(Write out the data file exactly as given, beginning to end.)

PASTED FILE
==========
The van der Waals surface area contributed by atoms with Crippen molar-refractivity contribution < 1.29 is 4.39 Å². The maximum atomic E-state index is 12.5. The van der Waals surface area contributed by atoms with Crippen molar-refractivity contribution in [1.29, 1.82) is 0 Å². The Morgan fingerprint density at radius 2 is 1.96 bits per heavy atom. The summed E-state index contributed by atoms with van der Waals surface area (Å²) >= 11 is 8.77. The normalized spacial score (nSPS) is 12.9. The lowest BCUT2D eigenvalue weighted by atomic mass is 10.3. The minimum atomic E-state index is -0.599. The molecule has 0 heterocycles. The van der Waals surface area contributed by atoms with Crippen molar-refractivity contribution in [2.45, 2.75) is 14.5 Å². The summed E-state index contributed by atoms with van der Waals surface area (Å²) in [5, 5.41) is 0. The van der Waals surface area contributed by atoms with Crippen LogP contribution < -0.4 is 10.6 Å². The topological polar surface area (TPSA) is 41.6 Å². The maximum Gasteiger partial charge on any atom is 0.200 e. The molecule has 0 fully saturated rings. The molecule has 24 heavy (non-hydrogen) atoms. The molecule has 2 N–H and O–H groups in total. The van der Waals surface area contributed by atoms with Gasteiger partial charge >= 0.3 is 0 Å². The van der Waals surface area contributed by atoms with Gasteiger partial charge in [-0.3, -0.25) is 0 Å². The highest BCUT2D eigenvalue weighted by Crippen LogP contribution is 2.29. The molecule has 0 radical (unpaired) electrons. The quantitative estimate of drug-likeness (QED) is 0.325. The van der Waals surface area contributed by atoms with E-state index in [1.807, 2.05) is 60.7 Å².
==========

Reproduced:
The van der Waals surface area contributed by atoms with Crippen molar-refractivity contribution < 1.29 is 4.39 Å². The maximum atomic E-state index is 12.5. The van der Waals surface area contributed by atoms with Crippen molar-refractivity contribution in [1.29, 1.82) is 0 Å². The Morgan fingerprint density at radius 2 is 1.96 bits per heavy atom. The summed E-state index contributed by atoms with van der Waals surface area (Å²) >= 11 is 8.77. The normalized spacial score (nSPS) is 12.9. The lowest BCUT2D eigenvalue weighted by atomic mass is 10.3. The minimum atomic E-state index is -0.599. The molecule has 0 heterocycles. The van der Waals surface area contributed by atoms with Crippen molar-refractivity contribution in [2.45, 2.75) is 14.5 Å². The summed E-state index contributed by atoms with van der Waals surface area (Å²) in [5, 5.41) is 0. The van der Waals surface area contributed by atoms with Crippen LogP contribution < -0.4 is 10.6 Å². The topological polar surface area (TPSA) is 41.6 Å². The maximum Gasteiger partial charge on any atom is 0.200 e. The molecule has 0 fully saturated rings. The molecule has 24 heavy (non-hydrogen) atoms. The molecule has 2 N–H and O–H groups in total. The van der Waals surface area contributed by atoms with Gasteiger partial charge >= 0.3 is 0 Å². The van der Waals surface area contributed by atoms with Gasteiger partial charge in [-0.3, -0.25) is 0 Å². The highest BCUT2D eigenvalue weighted by Crippen LogP contribution is 2.29. The molecule has 0 radical (unpaired) electrons. The quantitative estimate of drug-likeness (QED) is 0.325. The van der Waals surface area contributed by atoms with E-state index in [1.807, 2.05) is 60.7 Å².